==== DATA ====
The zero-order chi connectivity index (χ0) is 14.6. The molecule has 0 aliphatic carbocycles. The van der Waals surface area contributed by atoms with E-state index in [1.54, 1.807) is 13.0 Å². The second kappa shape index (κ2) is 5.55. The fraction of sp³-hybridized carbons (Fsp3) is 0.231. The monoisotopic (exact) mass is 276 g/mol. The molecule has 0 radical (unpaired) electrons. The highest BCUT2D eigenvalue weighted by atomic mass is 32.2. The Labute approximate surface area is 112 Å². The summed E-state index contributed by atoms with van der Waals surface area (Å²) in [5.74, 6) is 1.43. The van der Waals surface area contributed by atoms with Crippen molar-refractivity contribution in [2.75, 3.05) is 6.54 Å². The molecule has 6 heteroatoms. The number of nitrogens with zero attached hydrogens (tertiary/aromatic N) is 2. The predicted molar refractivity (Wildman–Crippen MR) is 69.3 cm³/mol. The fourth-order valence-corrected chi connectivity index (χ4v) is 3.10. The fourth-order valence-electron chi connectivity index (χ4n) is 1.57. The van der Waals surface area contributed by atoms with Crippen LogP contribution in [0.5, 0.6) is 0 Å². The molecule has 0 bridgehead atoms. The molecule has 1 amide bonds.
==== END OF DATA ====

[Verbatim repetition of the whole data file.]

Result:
The zero-order chi connectivity index (χ0) is 14.6. The molecule has 0 aliphatic carbocycles. The van der Waals surface area contributed by atoms with E-state index in [1.54, 1.807) is 13.0 Å². The second kappa shape index (κ2) is 5.55. The fraction of sp³-hybridized carbons (Fsp3) is 0.231. The monoisotopic (exact) mass is 276 g/mol. The molecule has 0 radical (unpaired) electrons. The highest BCUT2D eigenvalue weighted by atomic mass is 32.2. The Labute approximate surface area is 112 Å². The summed E-state index contributed by atoms with van der Waals surface area (Å²) in [5.74, 6) is 1.43. The van der Waals surface area contributed by atoms with Crippen molar-refractivity contribution in [2.75, 3.05) is 6.54 Å². The molecule has 6 heteroatoms. The number of nitrogens with zero attached hydrogens (tertiary/aromatic N) is 2. The predicted molar refractivity (Wildman–Crippen MR) is 69.3 cm³/mol. The fourth-order valence-corrected chi connectivity index (χ4v) is 3.10. The fourth-order valence-electron chi connectivity index (χ4n) is 1.57. The van der Waals surface area contributed by atoms with Crippen LogP contribution in [0.5, 0.6) is 0 Å². The molecule has 0 bridgehead atoms. The molecule has 1 amide bonds.